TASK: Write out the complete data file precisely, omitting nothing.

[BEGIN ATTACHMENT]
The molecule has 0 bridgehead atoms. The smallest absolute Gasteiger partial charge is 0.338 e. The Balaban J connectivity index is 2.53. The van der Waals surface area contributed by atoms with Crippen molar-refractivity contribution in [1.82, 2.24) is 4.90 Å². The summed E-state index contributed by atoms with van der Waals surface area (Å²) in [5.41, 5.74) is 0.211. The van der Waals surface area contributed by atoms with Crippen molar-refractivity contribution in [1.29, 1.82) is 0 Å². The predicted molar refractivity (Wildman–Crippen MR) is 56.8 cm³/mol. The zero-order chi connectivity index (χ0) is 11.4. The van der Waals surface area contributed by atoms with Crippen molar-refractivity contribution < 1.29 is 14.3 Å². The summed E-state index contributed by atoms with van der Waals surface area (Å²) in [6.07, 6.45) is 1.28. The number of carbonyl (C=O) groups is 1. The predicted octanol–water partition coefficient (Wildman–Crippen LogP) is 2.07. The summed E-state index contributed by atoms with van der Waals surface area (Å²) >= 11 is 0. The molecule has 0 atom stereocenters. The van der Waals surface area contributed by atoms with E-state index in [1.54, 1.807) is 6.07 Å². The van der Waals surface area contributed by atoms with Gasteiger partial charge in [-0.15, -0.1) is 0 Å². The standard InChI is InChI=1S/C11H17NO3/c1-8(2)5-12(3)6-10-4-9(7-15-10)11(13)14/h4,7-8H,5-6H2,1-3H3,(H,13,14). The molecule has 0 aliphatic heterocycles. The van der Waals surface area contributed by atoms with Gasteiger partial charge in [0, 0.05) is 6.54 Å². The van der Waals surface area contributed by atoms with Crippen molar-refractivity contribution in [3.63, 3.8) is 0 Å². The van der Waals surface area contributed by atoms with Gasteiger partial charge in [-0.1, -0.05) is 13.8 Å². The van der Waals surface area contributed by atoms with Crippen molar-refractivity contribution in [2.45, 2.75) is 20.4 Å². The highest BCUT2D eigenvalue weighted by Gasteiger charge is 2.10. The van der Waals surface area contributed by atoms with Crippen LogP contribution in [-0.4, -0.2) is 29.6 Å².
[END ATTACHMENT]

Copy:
The molecule has 0 bridgehead atoms. The smallest absolute Gasteiger partial charge is 0.338 e. The Balaban J connectivity index is 2.53. The van der Waals surface area contributed by atoms with Crippen molar-refractivity contribution in [1.82, 2.24) is 4.90 Å². The summed E-state index contributed by atoms with van der Waals surface area (Å²) in [5.41, 5.74) is 0.211. The van der Waals surface area contributed by atoms with Crippen molar-refractivity contribution in [1.29, 1.82) is 0 Å². The predicted molar refractivity (Wildman–Crippen MR) is 56.8 cm³/mol. The zero-order chi connectivity index (χ0) is 11.4. The van der Waals surface area contributed by atoms with Crippen molar-refractivity contribution < 1.29 is 14.3 Å². The summed E-state index contributed by atoms with van der Waals surface area (Å²) in [6.07, 6.45) is 1.28. The number of carbonyl (C=O) groups is 1. The predicted octanol–water partition coefficient (Wildman–Crippen LogP) is 2.07. The summed E-state index contributed by atoms with van der Waals surface area (Å²) >= 11 is 0. The molecule has 0 atom stereocenters. The van der Waals surface area contributed by atoms with E-state index in [1.54, 1.807) is 6.07 Å². The van der Waals surface area contributed by atoms with Gasteiger partial charge in [-0.15, -0.1) is 0 Å². The standard InChI is InChI=1S/C11H17NO3/c1-8(2)5-12(3)6-10-4-9(7-15-10)11(13)14/h4,7-8H,5-6H2,1-3H3,(H,13,14). The molecule has 0 aliphatic heterocycles. The van der Waals surface area contributed by atoms with Gasteiger partial charge in [0, 0.05) is 6.54 Å². The van der Waals surface area contributed by atoms with Crippen molar-refractivity contribution in [3.63, 3.8) is 0 Å². The van der Waals surface area contributed by atoms with Gasteiger partial charge in [-0.1, -0.05) is 13.8 Å². The van der Waals surface area contributed by atoms with Crippen molar-refractivity contribution in [2.45, 2.75) is 20.4 Å². The highest BCUT2D eigenvalue weighted by Gasteiger charge is 2.10. The van der Waals surface area contributed by atoms with Crippen LogP contribution in [-0.4, -0.2) is 29.6 Å².